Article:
Home > Uncategorized > Why the Books Christian Bookstores Carry are not at Your Local Library

Why the Books Christian Bookstores Carry are not at Your Local Library

Although approaching this from a different perspective than that we might take as booksellers, it’s interesting to see how Mike Leake frames the problem with the realistic plight of Sam, a young man looking for answers:

“Maybe there really is a God.”

Young Sam has had this nagging sense in his heart for a few weeks now. But he’s always been an intellectual, so he’s not the type of guy that just goes on feelings. So he does what he always has done when he wants to find the answer to something—he goes to his local library.

libraryThis time he’s going to study the claims of Christianity against the claims of new atheism. He’s a little more familiar with what the new atheists teach. But he figures he had better check the books out anyways. It’s a familiar section for him and so he quickly pulls some of the more popular books off the shelf. He loads Harris, Dawkins, Dennett, Hitchens, and a couple others onto his arms.

Next he finds himself in a rather unfamiliar territory—the somewhat scant section in the library on Christianity. A few faces seem familiar—these are guys that he’s seen on television, so he figures they must be the best representatives.

On top of his books on New Atheism he’s loading himself down with books by Joel Osteen, TD Jakes, another book called the idiots guide to Christianity, a book written by one of the popes, and a book about the history of Christianity.

Christianity doesn’t stand a chance.

No Fault of the Library

This is not the fault of the librarian. She picks books based upon bestseller lists, professional reviews, and requests from patrons.

The books that are most popular in Christianity (sadly) are usually not intellectual or scholarly treatments. Truthfully they are more akin to self-help books than anything to do with the gospel. But most librarians don’t know this. They often have meager budgets and so if they are going to stock something in the non-fiction section then they need to be sure that its something that will be checked out. If Joel Osteen is a best-seller then it’s a pretty safe bet that somebody will want to read it.

But none of this bodes well for people like Sam trying to learn the truth about Christianity. We need to help our librarians and young learners like Sam at least be able to give the gospel a fair shake…

[…continue reading at Borrowed Light…] 

The disconnect between what’s in your local library and what’s in your local Christian bookstore is always a nagging question.  It’s the same question that plagues the Canadian market where stores like Chapters or Indigo don’t stock Christian bestsellers as do their counterparts at Barnes & Noble. Consequently, there are no filters for what constitutes entry into the “religion” section and customers might get seriously sidetracked into books that are cultic or not even Christian at all.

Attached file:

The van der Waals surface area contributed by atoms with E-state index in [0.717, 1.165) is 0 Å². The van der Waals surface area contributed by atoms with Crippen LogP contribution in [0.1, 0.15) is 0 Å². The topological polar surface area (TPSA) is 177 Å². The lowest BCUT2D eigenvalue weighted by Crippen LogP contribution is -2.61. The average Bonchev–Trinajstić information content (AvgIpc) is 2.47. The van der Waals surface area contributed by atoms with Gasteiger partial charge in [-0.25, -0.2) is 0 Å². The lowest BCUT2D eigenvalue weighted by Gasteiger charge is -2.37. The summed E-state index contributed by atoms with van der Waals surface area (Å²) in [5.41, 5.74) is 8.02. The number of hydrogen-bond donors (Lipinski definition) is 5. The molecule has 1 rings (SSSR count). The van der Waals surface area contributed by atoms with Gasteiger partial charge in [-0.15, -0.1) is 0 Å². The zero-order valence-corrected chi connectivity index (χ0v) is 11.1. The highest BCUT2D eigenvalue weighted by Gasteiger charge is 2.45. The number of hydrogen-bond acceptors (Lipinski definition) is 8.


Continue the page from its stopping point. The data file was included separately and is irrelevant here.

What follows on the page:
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  1. July 22, 2014 at 4:06 am

    This is most interesting, in the UK we have a charity called http://www.speakingvolumes.org.uk where Churches, Christian Bookshops, publishers and authors support this initiative to place good Christian books, suitable for people of little or no faith, on subjects that would interest them, into public libraries, schools, prisons, hospices, etc. basically anywhere a book can be borrowed and read by a wide readership. In its 40 years of existence every public library in the UK has received at least two Christian books under this scheme.

    Happy to talk to any Canadian Christian Charity that would like to set up the same scheme. Paula Renouf, Director of Speaking Volumes.

    • July 22, 2014 at 8:55 am

      I had heard of this once before. It would be wonderful to have an initiative like this here. Perhaps it works in the UK because of the C. of E. heritage; Canada tends to be more officially religiously pluralistic.

      • July 23, 2014 at 5:48 am

        Understand about religious pluralism and despite our CofE heritage we are definitely in a post religious age in the UK where there is much resistance to proselytism. Consequently 2/3rds of our children have scant knowledge of any bible story.

        I think the scheme works because many benefit. We are much blessed because we are funded by shares in a business set up to fund us and other Christian charities so we can make the books available to Churches at 50% reduction from retail price. They are purchased through Christian bookshops who collect 50% from the customer and 50% from us (Speaking Volumes). The church then gives the books as a gift to a library or school that they’ve been in contact with and have offered the books to. So basically everyone is a winner.

        Most importantly of all though – the books are in places where anyone can borrow them. That’s not forcing them on anyone, it’s simply making a good Christian book available to people if they want to borrow them. We know that SV books are borrowed above the average amount of times in public libraries and just think of the impact in prisons where inmates here can be in their cell 23 hours a day!

        Of course, being the UK we are also a much smaller area than Canada and that makes the management easier. All the Christian book publishers, suppliers, booksellers and authors know each other and can support initiatives like this much easier. God has used Speaking Volumes in amazing ways and we are very blessed and privileged to be part of that.

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